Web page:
The first two in the Valentino Hollywood Mystery Series
by Loren D. Estleman
Estleman is best known for his hard-boiled Amos Walker detective series, all set in Detroit—of which, I heartily recommend the first, Motor City Blue. (Most of these were written when Detroit was still a city.) He also straps on the Yeehaw! and pumps out a lot of pretty good cowboy stories.
Now Estleman moves as far West as he can go with his Hollywood series starring Valentino. Val, to his pals, is a film archivist—he calls himself a movie detective—and professor at a well known Los Angeles-based university. His wise-cracking older next-door-office neighbor Broadhead, who by the grace of tenure hasn’t published in years, still wins the admiration of a student named after a soda pop. The cynical, eavesdropping department secretary is old enough to have dated the Three Stooges.
Valentino is a romantic, and in Frames—presumably via the University of California’s generous compensation package—buys a rundown and abandoned movie house, which he intends to restore.
Construction begins and…out pops a skeleton! A victim of murder from the old days. Which wouldn’t be that exciting, except the carcass of an old movie lies next to the bones.
It’s Greed, the silent classic by director Erich von Stroheim (the butler from Sunset Blvd.). I say “classic”, but I’ve never seen it, though Estleman makes me want to, he even makes me long to.
The real-life story is that von Stroheim produced a ten-hour film, but his bosses forced him to cut it to just over two, so that it wouldn’t cause audiences to fidget. It is said that a janitor came across the cuts, mistook them for trash, and tossed them on the fire. Sorrow!
Until Valentino discovers a complete print, miraculously intact, stored in the bone-dry theater. Since the cans of film were with the dead body, the police want them. Material evidence! This causes conflict of the kind necessary to move thrillers forward. See, the prints have to be rushed to the preservationists before the moisture and smog of L.A. ruin them.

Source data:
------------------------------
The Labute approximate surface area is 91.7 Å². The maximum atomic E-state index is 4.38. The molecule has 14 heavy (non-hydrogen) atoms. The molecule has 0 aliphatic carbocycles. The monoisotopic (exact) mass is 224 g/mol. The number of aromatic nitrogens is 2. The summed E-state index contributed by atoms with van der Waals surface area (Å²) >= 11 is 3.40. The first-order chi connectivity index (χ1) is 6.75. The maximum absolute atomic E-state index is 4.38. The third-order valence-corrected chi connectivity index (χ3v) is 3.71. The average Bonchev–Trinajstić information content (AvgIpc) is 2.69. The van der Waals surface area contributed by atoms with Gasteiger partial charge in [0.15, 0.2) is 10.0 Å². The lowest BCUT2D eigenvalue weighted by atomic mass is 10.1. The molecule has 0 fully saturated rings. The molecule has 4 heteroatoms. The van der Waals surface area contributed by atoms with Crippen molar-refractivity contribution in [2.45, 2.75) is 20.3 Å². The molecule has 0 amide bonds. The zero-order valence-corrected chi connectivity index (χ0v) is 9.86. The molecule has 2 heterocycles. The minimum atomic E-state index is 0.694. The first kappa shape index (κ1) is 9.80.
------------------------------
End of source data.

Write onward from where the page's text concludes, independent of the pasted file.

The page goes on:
Val charms a CSI-type hot cop into giving him 72 hours to Solve The Crime. He also talks her into having a date.
Would it shock you to learn that he rescues the film, solves the murder, and gets the girl? Well, I won’t tell you, because that would spoil it.
What I can say, is that Valentino makes it out of book number one alive, propelled straight into number two.
As does Broadhead and everybody else we have grown to love. The old professor has a mysterious backstory, and to impress his young girlfriend, begins to write his memoirs. Valentino still has the theater, but repairs are draining his accounts. This is helped by the county building inspector, who becomes a sworn enemy, and who is a master at finding violations.
Val and his gal attend a Gretta Garbo look-a-like contest at department store mogul Rankin’s pad (notice the Hollywood lingo; pretty accurate, no?). When Rankin sees Valentino’s date, he faints, having mistook the fair Harriet (for that is her name) for the Real Thing, come back to life.
Turns out that Rankin’s dead wife was pals with Garbo, and the two used to exchange letters. Garbo asked that these letters be destroyed upon her death, and Rankin’s wife may or may not have complied with this request.
Rankin has an assistant who has presented his boss with a letter allegedly written by Garbo to his boss’s dead wife; that letter contains some naughty lines. To save his wife’s reputation, Rankin pays a regular bribe. Until the night of the Garbo party, when Rankin snaps and pumps one into his assistant.
Self-defense! Or is it? Are the letters real? How did the assistant come by them? Could Garbo have written such things?
Enter Lt. Padilla, a clip-on-tie wearing Beverly Hills Cop. Padilla thinks it stinks; Rankin’s story, that is. He is brash and dogged, and we always enjoy hearing him talk.
Valentino becomes involved because Rankin promises him a thought-lost copy of How Not to Dress, a commercial for a Swedish department store, and Garbo’s first screen appearance (when she was 16).
His desire to secure this film, intrigues with the building inspector, and twists in the mystery, are enough to keep us busy until the Dramatic Conclusion. Along the way we learn lots of movie history.
By all accounts, Estleman is a major sweetheart. Several years ago, I was in John King books and the clerk—who Estleman wrote into one of his Amos Walker stories—saw that I was buying several of his oeuvre. She told me that he would come in from time to time, sneak up to the shelves and autograph his books. He “sneaks” because he is shy.
You’d never believe it by reading his dialog, which is everything you look for in the hard-boiled genre.